4. Better customer experience

Digitalization also bridges information gaps with clients, which changes the way they interact with organizations and their experience overall. It’s clear that companies are taking notice, as nearly all CX leaders have invested or plan to invest in data integration, data integrity, or data enrichment technologies.

For example, virtual reality solutions allow visualization at all stages, which gives them visibility into creative or technical details. This connectivity enhances alignment between final designs and client expectations. It also strengthens trust by opening clear lines of communication between the company and the client.

5. Increased collaboration

All participants in the project lifecycle from architects to engineers to customers can connect to the same platforms to exchange insights on progress or creative feedback. This allows construction companies to minimize miscommunication and deliver more projects successfully.

This is increasingly important, as one study by Gartner shows that after the first 18 months of the pandemic, 80% of workers reportedly used digital collaboration tools, up from 40% at the start of 2020. These numbers are likely to continue to rise.

Digital Transformation Challenges in the Construction Industry

Digital transformation can drive positive change in the construction space, but it also comes with its own set of pitfalls. Here are some common digital transformation challenges and specific strategies to overcome them.

1. Regulatory compliance

As digital transformation reshapes construction processes, companies must ensure that innovations align with relevant safety, quality, and data governance mandates. This is a balancing act, and there’s no one-size-fits-all answer. Many factors determine what specific regulations impact your operations, including the solutions you use.

For example, many construction companies can benefit from adding IoT devices. However, local data privacy and system security regulations may apply to these tools. Organizations with IoT in their digitization strategy should invest in robust cybersecurity infrastructure, internal training, and third-party risk assessments.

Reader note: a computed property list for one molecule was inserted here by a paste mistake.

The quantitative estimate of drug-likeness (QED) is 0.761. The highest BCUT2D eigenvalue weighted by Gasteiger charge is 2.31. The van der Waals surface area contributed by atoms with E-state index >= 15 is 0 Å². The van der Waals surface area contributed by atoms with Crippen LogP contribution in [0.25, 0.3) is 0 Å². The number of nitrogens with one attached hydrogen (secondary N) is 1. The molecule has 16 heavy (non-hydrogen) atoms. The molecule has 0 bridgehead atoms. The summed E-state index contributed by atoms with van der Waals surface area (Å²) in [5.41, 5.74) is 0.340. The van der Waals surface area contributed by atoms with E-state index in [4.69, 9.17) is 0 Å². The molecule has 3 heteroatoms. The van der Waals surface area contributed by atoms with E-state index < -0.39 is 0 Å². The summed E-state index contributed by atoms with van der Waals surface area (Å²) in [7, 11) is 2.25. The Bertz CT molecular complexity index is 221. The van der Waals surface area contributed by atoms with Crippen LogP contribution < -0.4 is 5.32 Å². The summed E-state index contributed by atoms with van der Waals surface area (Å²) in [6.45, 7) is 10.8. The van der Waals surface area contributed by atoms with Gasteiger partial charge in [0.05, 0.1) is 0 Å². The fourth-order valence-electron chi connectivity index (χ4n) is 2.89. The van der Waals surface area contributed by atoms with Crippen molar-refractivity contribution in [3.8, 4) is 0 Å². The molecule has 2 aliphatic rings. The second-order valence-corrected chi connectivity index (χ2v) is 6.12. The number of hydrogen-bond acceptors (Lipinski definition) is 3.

2. Managing decentralized teams

The decentralization and distributed nature of work is a big reason why digital transformation is valuable to modern organizations. However, this also creates complexity around maintaining data quality, access controls, and versioning.

Construction firms must implement robust collaborative software and project governance to synchronize insights across decentralized teams. Adding use guidelines and access policies will also help users embrace change while avoiding confusion, and you can enlist the help of a digital transformation consultant to help you build these guidelines.

3. Reskilling institutional knowledge

As veteran employees retire, valuable experience exits with them, spotlighting skills gaps and the need for upskilling. Due to a lack of qualified candidates available, 68% of construction firms surveyed by Deloitte need help to fill open positions. To meet the incoming demand for work, 69% of surveyed firms expect to increase headcount in the next year.

Construction firms can overcome this by including institutional knowledge in onboarding programs and introducing mentoring initiatives. An approach focusing on preserving existing expertise and adding information into new systems will help organizations adapt.

4. Poor data management

The volume of project information generated on each job demands controlled and secure access to data. Failure to implement reliable data management threatens transparency and exposes firms to compliance risks.